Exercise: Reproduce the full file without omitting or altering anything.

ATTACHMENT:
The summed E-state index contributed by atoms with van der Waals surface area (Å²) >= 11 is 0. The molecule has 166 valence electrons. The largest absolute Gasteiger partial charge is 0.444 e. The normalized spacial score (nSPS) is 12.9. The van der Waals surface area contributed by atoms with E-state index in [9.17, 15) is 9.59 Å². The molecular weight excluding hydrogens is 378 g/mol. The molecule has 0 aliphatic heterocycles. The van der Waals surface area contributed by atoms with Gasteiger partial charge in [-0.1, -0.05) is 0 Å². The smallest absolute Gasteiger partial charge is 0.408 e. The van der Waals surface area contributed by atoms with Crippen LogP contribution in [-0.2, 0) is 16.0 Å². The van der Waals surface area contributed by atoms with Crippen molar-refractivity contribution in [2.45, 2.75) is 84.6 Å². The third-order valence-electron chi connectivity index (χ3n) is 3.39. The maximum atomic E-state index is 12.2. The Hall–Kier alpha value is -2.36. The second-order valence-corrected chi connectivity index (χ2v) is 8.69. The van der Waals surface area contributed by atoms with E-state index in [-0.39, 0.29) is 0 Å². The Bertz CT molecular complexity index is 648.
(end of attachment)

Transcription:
The summed E-state index contributed by atoms with van der Waals surface area (Å²) >= 11 is 0. The molecule has 166 valence electrons. The largest absolute Gasteiger partial charge is 0.444 e. The normalized spacial score (nSPS) is 12.9. The van der Waals surface area contributed by atoms with E-state index in [9.17, 15) is 9.59 Å². The molecular weight excluding hydrogens is 378 g/mol. The molecule has 0 aliphatic heterocycles. The van der Waals surface area contributed by atoms with Gasteiger partial charge in [-0.1, -0.05) is 0 Å². The smallest absolute Gasteiger partial charge is 0.408 e. The van der Waals surface area contributed by atoms with Crippen LogP contribution in [-0.2, 0) is 16.0 Å². The van der Waals surface area contributed by atoms with Crippen molar-refractivity contribution in [2.45, 2.75) is 84.6 Å². The third-order valence-electron chi connectivity index (χ3n) is 3.39. The maximum atomic E-state index is 12.2. The Hall–Kier alpha value is -2.36. The second-order valence-corrected chi connectivity index (χ2v) is 8.69. The van der Waals surface area contributed by atoms with E-state index in [-0.39, 0.29) is 0 Å². The Bertz CT molecular complexity index is 648.